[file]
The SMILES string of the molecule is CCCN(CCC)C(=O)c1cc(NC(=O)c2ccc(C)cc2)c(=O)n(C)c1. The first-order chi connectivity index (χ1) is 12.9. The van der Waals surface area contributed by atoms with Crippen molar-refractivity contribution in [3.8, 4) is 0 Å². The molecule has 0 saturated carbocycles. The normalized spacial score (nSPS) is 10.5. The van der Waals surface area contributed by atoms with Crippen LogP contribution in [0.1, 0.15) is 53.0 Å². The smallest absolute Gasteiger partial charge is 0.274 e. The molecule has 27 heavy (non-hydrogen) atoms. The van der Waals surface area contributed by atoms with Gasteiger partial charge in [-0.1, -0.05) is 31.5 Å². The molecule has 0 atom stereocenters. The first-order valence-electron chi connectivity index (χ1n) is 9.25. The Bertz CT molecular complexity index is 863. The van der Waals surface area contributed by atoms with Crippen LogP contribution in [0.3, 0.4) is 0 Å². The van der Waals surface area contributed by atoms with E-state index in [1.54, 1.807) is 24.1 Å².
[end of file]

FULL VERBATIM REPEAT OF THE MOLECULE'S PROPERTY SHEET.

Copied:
The SMILES string of the molecule is CCCN(CCC)C(=O)c1cc(NC(=O)c2ccc(C)cc2)c(=O)n(C)c1. The first-order chi connectivity index (χ1) is 12.9. The van der Waals surface area contributed by atoms with Crippen molar-refractivity contribution in [3.8, 4) is 0 Å². The molecule has 0 saturated carbocycles. The normalized spacial score (nSPS) is 10.5. The van der Waals surface area contributed by atoms with Crippen LogP contribution in [0.1, 0.15) is 53.0 Å². The smallest absolute Gasteiger partial charge is 0.274 e. The molecule has 27 heavy (non-hydrogen) atoms. The van der Waals surface area contributed by atoms with Gasteiger partial charge in [-0.1, -0.05) is 31.5 Å². The molecule has 0 atom stereocenters. The first-order valence-electron chi connectivity index (χ1n) is 9.25. The Bertz CT molecular complexity index is 863. The van der Waals surface area contributed by atoms with Crippen LogP contribution in [0.3, 0.4) is 0 Å². The van der Waals surface area contributed by atoms with E-state index in [1.54, 1.807) is 24.1 Å².